When Patrick Makau set his 2:03:38 world record in Berlin in 2012, he made a surge between 25 and 30K while zigzagging across the road to shake Ethiopia’s Haile Gebrselassie from his tail. Then, after passing through the Brandenburg Gate on his way to victory, he had to hop over a roadside barrier to get on the correct side of the road for the men’s finish line tape break.
Because of those two elements, a tactical surge in the middle of the race, and a little hop over a road sign at the end of the race, you knew there was another 30 seconds or so left in the world record after he crossed in 2:03:38. (And Godspeed to Mr Makau who announced his retirement this past week).
But there is always a question after a world record marathon, what was left that didn’t go exactly right that might mean the world record has more time left in it?
Today, the great Eliud Kipchoge broke Dennis Kimetto ‘s 2014 Berlin course and world record by 1:18 with a 2:01:39 finish time. Yowza, yowza, yowza! But what didn’t go right? How much more can be squeezed out of that course?
Plenty, as it turns out.
First of all, it was not an ideal day, far from it. When Kimetto ran his record 2:02:57, the start temperature was 46F with an overcast sky. Today’s start temperature was 58°F with a sunny sky. Second and third place finishers Amos Kipruto (2:06:23) and Wilson Kipsang (2:06:48) were more than a mile behind. Fourth placer Shugo Nakamura of Japan ran a two-minute PB, but still took a full 2:08:16 to complete the distance. Those weather-appropriate performances only underlined how special a 2:01 was on this day.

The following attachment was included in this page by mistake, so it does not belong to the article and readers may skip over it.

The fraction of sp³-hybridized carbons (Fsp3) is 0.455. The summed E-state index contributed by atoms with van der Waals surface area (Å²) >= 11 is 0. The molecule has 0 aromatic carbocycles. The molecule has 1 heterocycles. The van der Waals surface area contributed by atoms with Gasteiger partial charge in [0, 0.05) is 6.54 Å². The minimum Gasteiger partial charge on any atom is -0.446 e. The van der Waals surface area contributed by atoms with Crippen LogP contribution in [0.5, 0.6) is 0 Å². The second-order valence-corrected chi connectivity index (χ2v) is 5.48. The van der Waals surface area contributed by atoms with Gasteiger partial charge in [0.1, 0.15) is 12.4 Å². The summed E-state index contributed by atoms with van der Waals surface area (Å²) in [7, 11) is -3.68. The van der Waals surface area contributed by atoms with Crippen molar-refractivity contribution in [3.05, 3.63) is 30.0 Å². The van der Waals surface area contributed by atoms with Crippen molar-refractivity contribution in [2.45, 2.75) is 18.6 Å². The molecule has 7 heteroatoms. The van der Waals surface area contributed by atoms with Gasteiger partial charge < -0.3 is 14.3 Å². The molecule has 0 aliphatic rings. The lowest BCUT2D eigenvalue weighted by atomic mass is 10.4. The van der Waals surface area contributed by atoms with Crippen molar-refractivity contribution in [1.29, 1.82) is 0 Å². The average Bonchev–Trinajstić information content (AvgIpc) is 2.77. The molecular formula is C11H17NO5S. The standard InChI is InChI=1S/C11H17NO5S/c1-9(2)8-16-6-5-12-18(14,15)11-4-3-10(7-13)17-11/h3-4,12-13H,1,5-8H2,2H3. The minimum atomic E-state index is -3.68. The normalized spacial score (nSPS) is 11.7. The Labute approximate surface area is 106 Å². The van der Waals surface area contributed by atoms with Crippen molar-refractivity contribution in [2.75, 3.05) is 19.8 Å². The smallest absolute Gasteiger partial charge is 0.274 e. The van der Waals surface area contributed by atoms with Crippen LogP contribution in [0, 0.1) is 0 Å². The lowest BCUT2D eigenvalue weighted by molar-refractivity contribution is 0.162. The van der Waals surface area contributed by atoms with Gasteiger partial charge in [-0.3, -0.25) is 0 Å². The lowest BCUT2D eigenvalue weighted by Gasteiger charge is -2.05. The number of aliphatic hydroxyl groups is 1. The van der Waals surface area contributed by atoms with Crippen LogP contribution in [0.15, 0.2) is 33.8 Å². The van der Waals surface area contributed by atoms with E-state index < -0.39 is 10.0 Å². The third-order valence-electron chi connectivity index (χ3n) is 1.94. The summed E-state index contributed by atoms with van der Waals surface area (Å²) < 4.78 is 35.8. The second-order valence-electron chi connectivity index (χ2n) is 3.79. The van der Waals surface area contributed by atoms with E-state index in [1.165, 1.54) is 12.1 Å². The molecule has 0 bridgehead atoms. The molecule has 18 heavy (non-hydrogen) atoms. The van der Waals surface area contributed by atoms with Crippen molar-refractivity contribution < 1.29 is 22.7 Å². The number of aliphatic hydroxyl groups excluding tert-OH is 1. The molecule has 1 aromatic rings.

Secondly, while Kipchoge had three pacers to assist in his record attempt, his “special” pacer, Sammy Kitwara, only lasted til 14k before pulling out. Young Josephat Boit held till 25.67k, but special pacers are supposed to last till 32k. Which means Eliud had go run the final 17k all alone on a warming September morn in the German capital.
As it turns out, none of that mattered, as Kipchoge had plenty of running left in those wondrous legs, hugging friends and high-fiving fans up and down the finish stretch after he crossed the line.
Three-time Berlin Women’s champion Gladys Cherono had the more traditional finish line approach, barely having the momentum left to actually break the tape before coming to a dead stop.
2:01:39 is historic, bold, blistering, no doubt. But if we can ever find a talent on par with Eliud Kipchoge, or if he can ever train himself to such a peak again, then a cooler day with a cover of clouds and pacers who went past 32k and maybe even a competition after that might get us to sub-2:01. Till then, yowza, yowza, yowza, what a run!